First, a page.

Canada doesn't have ID either; probably higher % of residents with drivers license.

    Are there many constituencies in Scotland where low turnout would be enough to change a constituency from SNP or Labour (or even Lib Dem) to Tory? or help Tories keep a seat?

    serious question. I wouldn't have thought there were many that were that marginal.

    Posted 1 month ago #
  23. slowcoach
    Member

    Marginal seats: in YouGov’s MRP projection in March, for Scotland they forecast the Tories to win 5 seats, all with majorities of 3 to 11%, and to be less than 10% behind the winner in another 5 seats. So a few where Tories might benefit from small changes in votes.

    Posted 1 month ago #
  24. ejstubbs
    Member

    @neddie: Younger people aren't interested in organising something like voting days or weeks in advance. They just want to turn up to the polling station on the day and do the job in 5 mins.

    And you know this...how, exactly? Or are you just stereotyping all "younger" people (age range undefined) as feckless slaves to instant gratification?

    No-one is making postal voting 'mandatory' (your word) for people who have booked holidays already; in case you hand't noticed, we don't have mandatory voting in the UK. So people with holidays already booked have two options: apply for a postal vote, or not bother voting. The former option being one which people complaining about the timing of the election seem to either ignore, or be ignorant of.

    (And a postal vote is free, so it's not adding any cost to the likely planet-destroying flyaway holidays that many of these people will have booked.)

    I'm with Morningsider on this: pity the poor souls likely to be inundated with postal voting applications. And with that in mind I can actually foresee a potential barrier to voting if the volume of applications means that they won't be able to process them all in a timely manner, and some people end up not getting their postal voting forms before they go on their holidays.

    Out of curiosity, I did a quick check on Wikipedia and it does seem that the latest 'summer' election in the 20th and 21st centuries prior to this one was the one called by Harold Wilson for June 18th 1970 - the one he lost to Edward Heath. Elections in July/August were quite common back in the 19th century, though summer holidays were probably less of an issue in the days before universal suffrage and statutory annual leave entitlements. And apparently up until WWI elections lasted several weeks.

    So it does look as if the timing of this upcoming election is somewhat clumsy, though whether the date was chosen deliberately as form of "jerrymandering" (as Rees-Mogg incorrectly referred to the introduction of photo ID) I doubt, simply because it would suggest a degree of sophisticated insight and planning which seems to be beyond the capabilities of the current government.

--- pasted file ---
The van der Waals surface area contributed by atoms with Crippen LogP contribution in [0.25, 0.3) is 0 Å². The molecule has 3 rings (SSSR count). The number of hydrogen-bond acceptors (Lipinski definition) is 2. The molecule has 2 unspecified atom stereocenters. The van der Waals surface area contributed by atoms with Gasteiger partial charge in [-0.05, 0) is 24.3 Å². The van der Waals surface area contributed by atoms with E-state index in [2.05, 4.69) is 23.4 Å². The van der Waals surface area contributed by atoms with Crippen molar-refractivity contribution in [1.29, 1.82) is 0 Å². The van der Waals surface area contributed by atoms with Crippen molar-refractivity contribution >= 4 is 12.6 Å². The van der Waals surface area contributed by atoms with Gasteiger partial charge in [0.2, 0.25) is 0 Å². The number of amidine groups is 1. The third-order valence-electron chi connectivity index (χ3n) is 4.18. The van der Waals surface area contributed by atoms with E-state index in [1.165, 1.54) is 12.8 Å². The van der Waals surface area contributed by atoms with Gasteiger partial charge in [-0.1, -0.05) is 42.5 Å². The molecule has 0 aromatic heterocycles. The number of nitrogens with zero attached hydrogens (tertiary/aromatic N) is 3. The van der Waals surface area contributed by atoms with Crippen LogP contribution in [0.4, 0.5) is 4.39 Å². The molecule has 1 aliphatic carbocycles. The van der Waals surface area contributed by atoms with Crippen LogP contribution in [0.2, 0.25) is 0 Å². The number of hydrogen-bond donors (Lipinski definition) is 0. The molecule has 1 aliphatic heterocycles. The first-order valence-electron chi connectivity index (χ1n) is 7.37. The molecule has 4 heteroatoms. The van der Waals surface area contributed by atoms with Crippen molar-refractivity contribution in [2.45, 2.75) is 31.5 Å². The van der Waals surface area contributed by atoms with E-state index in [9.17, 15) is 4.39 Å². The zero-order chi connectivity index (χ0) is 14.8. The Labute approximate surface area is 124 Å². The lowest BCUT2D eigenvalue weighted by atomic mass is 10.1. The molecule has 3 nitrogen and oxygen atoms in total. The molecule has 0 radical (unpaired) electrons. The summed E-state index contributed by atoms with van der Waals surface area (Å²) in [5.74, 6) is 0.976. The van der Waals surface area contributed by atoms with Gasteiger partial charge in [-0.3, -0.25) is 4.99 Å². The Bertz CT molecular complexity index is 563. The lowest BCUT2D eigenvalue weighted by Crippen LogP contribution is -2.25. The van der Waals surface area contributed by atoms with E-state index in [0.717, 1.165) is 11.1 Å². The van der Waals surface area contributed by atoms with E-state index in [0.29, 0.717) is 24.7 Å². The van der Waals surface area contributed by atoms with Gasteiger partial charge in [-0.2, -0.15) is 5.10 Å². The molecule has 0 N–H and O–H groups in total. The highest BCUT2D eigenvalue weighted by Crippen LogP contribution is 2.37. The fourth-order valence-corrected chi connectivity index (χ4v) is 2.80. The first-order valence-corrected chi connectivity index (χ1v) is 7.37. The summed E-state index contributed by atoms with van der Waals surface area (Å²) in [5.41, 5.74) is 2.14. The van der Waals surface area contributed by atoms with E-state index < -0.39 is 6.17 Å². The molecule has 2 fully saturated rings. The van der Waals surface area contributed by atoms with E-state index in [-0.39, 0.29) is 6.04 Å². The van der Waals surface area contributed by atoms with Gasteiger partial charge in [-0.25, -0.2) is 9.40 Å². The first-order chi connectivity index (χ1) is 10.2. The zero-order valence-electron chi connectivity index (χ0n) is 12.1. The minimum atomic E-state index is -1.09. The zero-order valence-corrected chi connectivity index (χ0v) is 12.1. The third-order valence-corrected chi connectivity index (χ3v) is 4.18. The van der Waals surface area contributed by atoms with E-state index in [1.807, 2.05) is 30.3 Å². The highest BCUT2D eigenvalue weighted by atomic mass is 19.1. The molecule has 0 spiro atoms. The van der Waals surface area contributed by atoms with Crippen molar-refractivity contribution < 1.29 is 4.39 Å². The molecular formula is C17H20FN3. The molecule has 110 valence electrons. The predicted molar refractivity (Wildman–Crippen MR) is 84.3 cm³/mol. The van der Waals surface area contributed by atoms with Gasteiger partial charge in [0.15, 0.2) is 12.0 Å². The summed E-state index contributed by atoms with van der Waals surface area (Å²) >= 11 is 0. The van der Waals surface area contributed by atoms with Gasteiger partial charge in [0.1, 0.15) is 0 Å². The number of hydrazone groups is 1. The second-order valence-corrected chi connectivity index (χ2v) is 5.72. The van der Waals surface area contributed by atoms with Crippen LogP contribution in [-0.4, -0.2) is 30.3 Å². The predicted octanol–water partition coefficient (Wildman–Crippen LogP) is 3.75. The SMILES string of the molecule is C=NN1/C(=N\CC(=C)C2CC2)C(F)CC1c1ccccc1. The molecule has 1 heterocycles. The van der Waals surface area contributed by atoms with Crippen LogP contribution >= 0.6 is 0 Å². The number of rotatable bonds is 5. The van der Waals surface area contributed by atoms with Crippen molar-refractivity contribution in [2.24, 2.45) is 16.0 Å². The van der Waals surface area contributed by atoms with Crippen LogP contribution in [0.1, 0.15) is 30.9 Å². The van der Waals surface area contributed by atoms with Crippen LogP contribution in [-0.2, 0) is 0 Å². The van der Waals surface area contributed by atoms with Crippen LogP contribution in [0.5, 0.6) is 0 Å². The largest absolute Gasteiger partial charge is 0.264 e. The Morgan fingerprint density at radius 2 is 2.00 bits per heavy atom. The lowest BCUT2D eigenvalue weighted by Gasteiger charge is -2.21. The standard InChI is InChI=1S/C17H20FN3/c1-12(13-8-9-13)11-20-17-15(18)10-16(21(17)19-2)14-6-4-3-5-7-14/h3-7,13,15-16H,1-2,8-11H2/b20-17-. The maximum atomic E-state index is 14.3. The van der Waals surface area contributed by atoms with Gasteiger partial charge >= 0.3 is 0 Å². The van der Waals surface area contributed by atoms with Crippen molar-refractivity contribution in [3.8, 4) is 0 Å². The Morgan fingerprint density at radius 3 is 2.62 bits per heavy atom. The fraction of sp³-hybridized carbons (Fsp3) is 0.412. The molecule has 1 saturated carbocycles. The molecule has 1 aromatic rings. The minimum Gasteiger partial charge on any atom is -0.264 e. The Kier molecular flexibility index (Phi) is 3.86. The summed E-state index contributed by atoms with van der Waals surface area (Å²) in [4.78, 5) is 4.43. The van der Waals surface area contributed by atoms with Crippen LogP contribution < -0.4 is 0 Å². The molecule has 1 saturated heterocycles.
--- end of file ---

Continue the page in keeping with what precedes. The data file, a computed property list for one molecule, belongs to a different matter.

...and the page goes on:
Posted 1 month ago #
  25. cb
    Member

    I think this will be the first time since 1997 that I won't be able to vote in person.

    Posted 1 month ago #
  26. SRD
    Moderator

    @slowcoach yup. those are pretty close, all things considered!

    Posted 1 month ago #
  27. chdot
    Admin

    Slowcoach & SRD

    I think such marginals are now even more unpredictable due to the presence of Reform in all seats (apart from NI).

    I suspect Reform will do less well in Scotland than some parts of England, but enough to make predictions difficult!

    Won’t win any seats, but likely to make Tories lose a few more.

    Posted 1 month ago #
  28. neddie
    Member

    The current Westminster Government have plenty of "sophisticated insight and planning" when it comes to lying, stealing, cheating and gerrymandering (to include putting up barriers to voting).

    Let's face it, that's the only way a right-wing "government for billionaires" can stay in power - it's all built on a stack of lies, and equally likely to tumble like a house of cards if the lies and deception aren't maintained

    Posted 1 month ago #
  29. chdot
    Admin

  30. LaidBack
    Member

    Fascinating (for me) piece in National on Labour's guidelines on how it campaigns in the different countries of the UK.

    "The Union flag or Saltire will not be used here. Instead they have opted for a colour pallette featuring 'Labour Red', 'Gradient Purple', 'Scotland Brand Gradient', 'White' and 'Accessible Black'.
    Their five missions are also colour-coded: 'Growth Pink', 'Green Energy Green', 'NHS Blue', 'Policing Yellow' and 'Opportunity Purple'.

    Posted 1 month ago #